Novelty:  Like any muscle in the body, the more you challenge the brain with new experiences, the stronger it will get.  This could be by exposing yourself to new environments, languages, ways of thinking, travel, new sports or anything that provides a novel experience.  Betz warns of the “Sudoku trap” where people may think that they’re working their brains by doing puzzles, but ultimately become so proficient at solving the puzzles that it is no longer a challenge, or novel.  

If you find that you are lagging in any area, you may take steps to improve your score.  For example, yoga is an activity that could benefit each of the five areas:  a more rigorous practice can elevate your heart rate, satisfying the exercise component.  The focus on the breath and the need to be totally present to avoid falling over helps develop focused attention.  The relaxing and rejuvenating aspects of yoga help with sleep and the increased body awareness that comes with an evolving practice helps train you to pay closer attention to foods that improve vitality, as well as to signs that you are full.  Finally, in a dynamic practice and with a variety of teachers, you will never have the same class twice.  The series of poses can evolve to be so complex that one could practice for a lifetime and still have challenges to work on, satisfying the novelty criteria.   

It is never too late to start building new neural pathways that will lead you to a more vital and effective mind – and life.  

Coaching Tool:  Use the following tool to evaluate your habits for a healthy brain (*reprinted with permission from Ann Betz).  Use the wheel below to give yourself a score from 1-10 on how well you’re doing in each of the 5 areas linked to enhanced neuroplasticity.  If the center of the circle is 0 and the outer line is a perfect 10, draw a line at approximately where you rate yourself (see the first diagram for an example. Ask yourself how your wheel would roll, if it were a wheel on a bicycle.  Choose one area to improve over the next week.  What can you do to take one baby step closer a more flexible and resilient brain?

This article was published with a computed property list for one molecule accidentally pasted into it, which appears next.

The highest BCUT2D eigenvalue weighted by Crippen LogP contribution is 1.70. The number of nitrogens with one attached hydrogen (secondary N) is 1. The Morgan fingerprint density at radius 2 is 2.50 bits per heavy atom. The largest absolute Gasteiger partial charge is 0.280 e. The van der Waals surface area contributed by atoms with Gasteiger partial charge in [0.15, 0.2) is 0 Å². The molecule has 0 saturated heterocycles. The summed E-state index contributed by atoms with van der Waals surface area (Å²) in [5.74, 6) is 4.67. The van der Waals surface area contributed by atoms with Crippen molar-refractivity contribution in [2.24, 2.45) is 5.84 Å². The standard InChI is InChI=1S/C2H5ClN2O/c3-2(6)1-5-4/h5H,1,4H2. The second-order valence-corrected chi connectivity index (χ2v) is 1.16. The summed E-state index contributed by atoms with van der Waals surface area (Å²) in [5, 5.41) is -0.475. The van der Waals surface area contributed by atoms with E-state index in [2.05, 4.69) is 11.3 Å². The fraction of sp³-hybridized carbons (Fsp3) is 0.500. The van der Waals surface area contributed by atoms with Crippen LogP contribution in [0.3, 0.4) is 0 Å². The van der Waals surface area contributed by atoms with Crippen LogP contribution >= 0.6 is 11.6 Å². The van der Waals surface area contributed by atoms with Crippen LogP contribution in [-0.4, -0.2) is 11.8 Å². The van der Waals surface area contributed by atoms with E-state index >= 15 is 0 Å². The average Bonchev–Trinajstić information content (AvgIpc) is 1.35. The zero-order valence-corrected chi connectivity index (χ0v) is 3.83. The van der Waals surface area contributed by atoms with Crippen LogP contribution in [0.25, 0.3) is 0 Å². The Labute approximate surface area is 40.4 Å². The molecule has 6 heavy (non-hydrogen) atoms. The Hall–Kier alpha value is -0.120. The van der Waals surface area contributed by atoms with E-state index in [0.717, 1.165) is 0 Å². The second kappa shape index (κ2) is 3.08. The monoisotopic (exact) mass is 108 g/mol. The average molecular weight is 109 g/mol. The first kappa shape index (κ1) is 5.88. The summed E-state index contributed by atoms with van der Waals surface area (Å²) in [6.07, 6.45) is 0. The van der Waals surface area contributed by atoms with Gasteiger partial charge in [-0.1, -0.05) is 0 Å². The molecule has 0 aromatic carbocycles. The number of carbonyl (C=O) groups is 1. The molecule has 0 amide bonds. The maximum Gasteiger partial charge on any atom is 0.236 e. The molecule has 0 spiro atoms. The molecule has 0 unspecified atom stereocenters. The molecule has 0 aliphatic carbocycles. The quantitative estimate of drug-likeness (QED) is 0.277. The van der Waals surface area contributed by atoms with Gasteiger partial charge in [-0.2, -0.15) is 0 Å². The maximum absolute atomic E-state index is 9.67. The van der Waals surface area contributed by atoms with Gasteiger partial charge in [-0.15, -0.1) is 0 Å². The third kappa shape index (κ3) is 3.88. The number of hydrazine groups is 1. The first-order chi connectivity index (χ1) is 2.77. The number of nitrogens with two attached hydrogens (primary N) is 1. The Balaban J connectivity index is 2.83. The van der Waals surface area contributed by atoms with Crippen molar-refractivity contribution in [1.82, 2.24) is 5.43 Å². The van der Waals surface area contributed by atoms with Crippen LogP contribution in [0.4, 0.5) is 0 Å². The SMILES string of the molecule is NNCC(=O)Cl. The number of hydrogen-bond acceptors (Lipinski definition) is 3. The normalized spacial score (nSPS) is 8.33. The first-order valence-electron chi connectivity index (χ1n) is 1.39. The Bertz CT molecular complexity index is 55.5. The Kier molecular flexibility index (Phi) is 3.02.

Positivity, neuroplacticity, Positivity, Positive Imperative,

Positivity, positive imperative

Lindsay Sukornyk, CPCC

President & CEO

lindsay sukornyk_2North Star Coaches   A recognized leader in executive coaching in Canada, Lindsay Sukornyk helps to maximize the human factor, by working with leaders that make a difference.  Since founding North Star Coaches in 2002, she has implemented transformational leadership coaching programs into many of Canada’s leading organizations.

Lindsay strives to elevate her clients to their highest potential using a combination of large and small group workshops, team coaching, individual coaching and online coaching programs.  In addition, Lindsay shares her passion for personal transformation through her writing for magazines and online publishers.  Lindsay is a certified professional co-active coach (CPCC).  She graduated from the Queen’s University Commerce program, where her studies focused on organizational behaviour and strategy. Prior to founding North Star Coaches, Lindsay was a strategic management consultant with A.T. Kearney, a global management consulting company.

Lindsay has been cited as an executive coaching expert in media publications, including The Globe and Mail, The National Post, Canadian Business Magazine, Maclean’s Magazine, Chatelaine Magazine, CBC’s “Venture,” the Toronto Sun, Metro Daily, Toronto Business Times, Balance TV, and Canadian Living, W Network’s “The Right Fit” and “Yummy Mummy” and HGTV’s “Home to Go.” Lindsay is also an expert columnist in Canadian Health and Lifestyle Magazine.

When she is not working with her fabulous coaching clients, she adores spending time with her husband and four young children, particularly at their family cottage and on their extended stays in Costa Rica.  She has many great passions, including baking, reading and her crazy, hot vinyasa yoga practice.